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February, 2008

Witch Hunt

Roger Clemens Gets Burned at the Stake

Here's the key part of the Roger Clemens interview with Mike Wallace on CBS's 60 Minutes in early January 2008:

CLEMENS: I donít know if I can defend myself, I think people ó a lot of people have already made their decisions.

WALLACE: Well, a lot of people have made ...

CLEMENS: And thatís our country, isnít it? Guilty before innocent. Thatís the way our country works now. And then everybodyís talking about sue, sue, sue. Should I sue? Well, let me exhaust. Let me, let me just spend. How about, letís keep spending. But Iím gonna explore what I can do and then I want to see if itís gonna be worth it; worth all the headache.

WALLACE (hand nervously covering mouth): How about a lie detector test?

CLEMENS: Some say theyíre good. Some say theyíre not. Do whatever. I mean ó

WALLACE: So as far as youíre concerned you would conceivably?

CLEMENS: Yeah. I donít know if theyíre good or bad.

This is the point at which Roger Clemens argument crashed down like a house of cards. The transcript reveals he said "yeah"; those who watched the interview know that that was the weakest "yeah" you'll ever see -- his answer before it ("some say they're good. Some say they're not.") and after ("I don't know if they're good or bad") had him shirking away from a lie detector test. Here's how Roger Clemens should have answered this question, and the whole controversy, if I were him:

WALLACE (hand nervously covering mouth): How about a lie detector test?

ME AS ROGER CLEMENS: I would love to take a lie detector test, Mike.

WALLACE: You'll take a lie detector test right here then?


ME AS ROGER CLEMENS: Not on your program so you can get all the attention and advertising revenue, Mike, no. I'm willing to do it in a public venue -- on one condition. I want every major league baseball player who has played the game the last 15 years to take the same lie detector test with me. I want the Commissioner of Baseball up there with us to take the same lie detector test. I want George Mitchell to take the test, and ask him different questions, like why it is his report said at least 50 percent of players were taking steroids -- which would be hundreds of players over the course of the last 15 years, but he only specified 40 in his report -- making those players sacrificial lambs. I want to give him a lie detector test and ask him why he did that. To smooth over this whole situation -- create a witch hunt to placate the fans? I want to know if his involvement with baseball at the ownership level affected his report.

And I want you to join us up there, Mike. I'll have a different set of questions for you. I want to know if you had any suspicions of steroids use in baseball at any time in the last 15 years, and why you've decided to have a big "special report" on it now? I want every member of the media up there too, to ask them the same questions. When balls were flying out of ballparks like we were all in some sort of cartoon. Where were you Mike? Were you simply not observant, or did you not want to "upset the applecart"? What's going on now? You sense that it's ok to swoop in like a vulture and jump on the bandwagon of this story and make a lot of money on it?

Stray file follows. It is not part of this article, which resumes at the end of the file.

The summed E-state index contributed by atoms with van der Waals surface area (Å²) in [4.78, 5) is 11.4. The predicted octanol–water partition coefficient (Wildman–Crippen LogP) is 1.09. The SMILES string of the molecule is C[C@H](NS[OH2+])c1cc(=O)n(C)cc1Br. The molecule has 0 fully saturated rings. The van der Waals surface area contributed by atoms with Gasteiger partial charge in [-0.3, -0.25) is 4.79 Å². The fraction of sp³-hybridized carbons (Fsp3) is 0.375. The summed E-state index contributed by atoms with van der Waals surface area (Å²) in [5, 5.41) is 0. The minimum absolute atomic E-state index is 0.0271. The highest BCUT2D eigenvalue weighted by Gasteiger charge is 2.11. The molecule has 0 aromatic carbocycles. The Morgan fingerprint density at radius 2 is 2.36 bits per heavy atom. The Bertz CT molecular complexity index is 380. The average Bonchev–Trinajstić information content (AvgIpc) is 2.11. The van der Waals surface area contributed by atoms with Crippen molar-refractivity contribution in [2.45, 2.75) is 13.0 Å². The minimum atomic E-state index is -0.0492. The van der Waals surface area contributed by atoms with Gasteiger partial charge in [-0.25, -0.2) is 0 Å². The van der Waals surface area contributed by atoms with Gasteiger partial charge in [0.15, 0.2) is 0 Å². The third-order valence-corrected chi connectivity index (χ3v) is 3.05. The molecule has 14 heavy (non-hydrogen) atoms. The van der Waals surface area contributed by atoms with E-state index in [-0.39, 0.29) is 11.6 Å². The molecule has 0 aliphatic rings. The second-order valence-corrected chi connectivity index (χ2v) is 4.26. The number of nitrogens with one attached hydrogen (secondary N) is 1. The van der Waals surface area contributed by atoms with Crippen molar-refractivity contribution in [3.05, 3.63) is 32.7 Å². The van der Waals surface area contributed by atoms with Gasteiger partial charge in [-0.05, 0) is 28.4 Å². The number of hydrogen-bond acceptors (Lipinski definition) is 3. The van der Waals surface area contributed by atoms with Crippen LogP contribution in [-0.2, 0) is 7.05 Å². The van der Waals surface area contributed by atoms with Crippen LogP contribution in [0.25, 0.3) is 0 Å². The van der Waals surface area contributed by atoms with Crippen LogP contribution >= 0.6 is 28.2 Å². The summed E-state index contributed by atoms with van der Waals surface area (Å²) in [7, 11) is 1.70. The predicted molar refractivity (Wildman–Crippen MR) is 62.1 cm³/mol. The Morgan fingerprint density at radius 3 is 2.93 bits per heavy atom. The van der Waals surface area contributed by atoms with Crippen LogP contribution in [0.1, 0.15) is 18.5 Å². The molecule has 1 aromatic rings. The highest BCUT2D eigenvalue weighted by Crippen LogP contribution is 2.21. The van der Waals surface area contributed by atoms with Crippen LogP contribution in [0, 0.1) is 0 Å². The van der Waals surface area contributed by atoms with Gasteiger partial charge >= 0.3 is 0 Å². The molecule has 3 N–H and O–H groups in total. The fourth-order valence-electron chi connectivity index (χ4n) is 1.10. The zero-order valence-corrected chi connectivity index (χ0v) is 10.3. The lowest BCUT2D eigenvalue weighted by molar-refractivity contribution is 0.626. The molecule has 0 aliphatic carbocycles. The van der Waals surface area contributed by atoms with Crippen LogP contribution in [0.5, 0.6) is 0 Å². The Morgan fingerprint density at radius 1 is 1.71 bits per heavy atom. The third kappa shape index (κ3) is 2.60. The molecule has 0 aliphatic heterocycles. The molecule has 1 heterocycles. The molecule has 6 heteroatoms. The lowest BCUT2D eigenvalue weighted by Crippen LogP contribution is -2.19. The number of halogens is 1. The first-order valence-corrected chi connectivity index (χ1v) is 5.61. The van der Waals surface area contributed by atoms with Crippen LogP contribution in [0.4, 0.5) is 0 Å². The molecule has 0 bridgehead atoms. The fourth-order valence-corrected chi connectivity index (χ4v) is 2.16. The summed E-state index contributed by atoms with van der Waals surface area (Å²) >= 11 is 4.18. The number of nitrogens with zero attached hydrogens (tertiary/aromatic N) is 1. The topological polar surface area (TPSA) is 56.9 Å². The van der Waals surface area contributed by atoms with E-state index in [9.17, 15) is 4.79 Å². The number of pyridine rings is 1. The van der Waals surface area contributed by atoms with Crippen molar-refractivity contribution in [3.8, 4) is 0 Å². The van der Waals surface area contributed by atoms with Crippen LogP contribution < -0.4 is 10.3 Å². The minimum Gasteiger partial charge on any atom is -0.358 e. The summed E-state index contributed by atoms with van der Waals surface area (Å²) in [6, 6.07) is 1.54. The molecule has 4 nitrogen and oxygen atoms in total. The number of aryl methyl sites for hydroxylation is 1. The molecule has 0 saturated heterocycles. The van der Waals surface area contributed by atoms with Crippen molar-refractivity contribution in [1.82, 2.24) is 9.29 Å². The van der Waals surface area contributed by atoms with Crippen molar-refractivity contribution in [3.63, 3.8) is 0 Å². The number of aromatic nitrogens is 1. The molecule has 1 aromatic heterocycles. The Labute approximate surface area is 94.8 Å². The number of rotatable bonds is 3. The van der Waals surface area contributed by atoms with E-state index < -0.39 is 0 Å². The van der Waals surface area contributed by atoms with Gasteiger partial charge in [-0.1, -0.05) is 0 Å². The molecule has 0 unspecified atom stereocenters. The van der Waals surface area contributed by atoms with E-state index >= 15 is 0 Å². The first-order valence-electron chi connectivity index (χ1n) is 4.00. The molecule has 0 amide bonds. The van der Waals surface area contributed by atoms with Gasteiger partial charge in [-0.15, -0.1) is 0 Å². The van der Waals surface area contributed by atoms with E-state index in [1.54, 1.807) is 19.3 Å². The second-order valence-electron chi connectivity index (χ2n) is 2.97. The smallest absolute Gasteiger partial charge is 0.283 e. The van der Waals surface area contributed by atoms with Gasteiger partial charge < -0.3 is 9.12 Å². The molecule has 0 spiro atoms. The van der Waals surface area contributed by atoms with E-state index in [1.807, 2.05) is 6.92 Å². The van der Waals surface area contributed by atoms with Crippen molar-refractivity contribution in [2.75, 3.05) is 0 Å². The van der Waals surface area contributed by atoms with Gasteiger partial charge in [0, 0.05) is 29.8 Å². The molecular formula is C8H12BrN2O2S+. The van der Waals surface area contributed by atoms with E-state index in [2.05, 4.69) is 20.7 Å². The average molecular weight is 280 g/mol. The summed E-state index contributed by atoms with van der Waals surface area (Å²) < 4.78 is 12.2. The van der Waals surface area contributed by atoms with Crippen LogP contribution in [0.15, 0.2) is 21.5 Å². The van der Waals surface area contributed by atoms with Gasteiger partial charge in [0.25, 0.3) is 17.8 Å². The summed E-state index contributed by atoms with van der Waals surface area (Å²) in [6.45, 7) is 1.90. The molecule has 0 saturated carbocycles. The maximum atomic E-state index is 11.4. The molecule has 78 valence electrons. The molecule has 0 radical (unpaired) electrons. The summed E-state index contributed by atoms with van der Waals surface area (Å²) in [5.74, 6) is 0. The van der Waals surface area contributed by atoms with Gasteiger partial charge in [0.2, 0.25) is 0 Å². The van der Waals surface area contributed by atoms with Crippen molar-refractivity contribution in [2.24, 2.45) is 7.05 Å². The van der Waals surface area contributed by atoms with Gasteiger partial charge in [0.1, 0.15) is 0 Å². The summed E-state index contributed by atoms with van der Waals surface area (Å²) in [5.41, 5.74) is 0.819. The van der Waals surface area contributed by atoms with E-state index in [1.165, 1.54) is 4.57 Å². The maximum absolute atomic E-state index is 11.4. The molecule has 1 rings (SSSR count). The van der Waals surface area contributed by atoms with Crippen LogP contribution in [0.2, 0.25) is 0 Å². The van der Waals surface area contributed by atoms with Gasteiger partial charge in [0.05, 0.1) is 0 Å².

Will you take a lie detector test Mike?

That's the interview I would have loved to see. And that's the line of attack Clemens should have used with the Senate investigative committee. Ask Representatives Elijah Cummings, and Tom Davis, and Dan Burton why they were spending tax payer dollars on this witch hunt. Ask them to explain why they had asked only a few players to appear before Congress when the Mitchell report said over 50 percent of baseball players were involved. Give them a lie detector test. Why hasn't Bud Selig, the Commissioner of Baseball, taken the stand? Why isn't George Mitchell up there, explaining how he can state so many were taking them, but then only implicate a chosen few?

And this is where Roger Clemens screwed up -- his denials have turned this whole story on him -- making him the focus, when the focus really should be on the Commissioner of Baseball, ALL baseball players (50 to 80 percent of whom were taking steroids according to Mitchell and Jose Canseco), ALL baseball owners and management, ALL of the media including Mike Wallace, and ALL of the fans too.

Baseball fans knew what was happening as it happened. Steroids were the "in" thing in the late nineties -- we even witnessed companies launching ad campaigns such as "Like your career on steroids". And we accepted that, as if it were a good thing. Somewhere along the line, steroids became bad -- reports that little Johnny a high school football player, developed testicular cancer at 17 because he was taking steroids caused people to see that there was an epidemic going on -- kids were emulating their superheros and coming down with cancer.

When Chad Curtis of the NY Yankees in 1998 asked a reporter rhetorically "look around this clubhouse; tell me half of these guys aren't on steroids" -- according to articles in the NY Post at that time, Curtis immediately became ostracized by other players on the team, until his sorry ass was traded a few months later. The press at large let the story die.

Now the tide has turned; it is witch hunting season. Roger Clemens is a grade-A1, certifiable witch. Draw up the stake!

-- LouV

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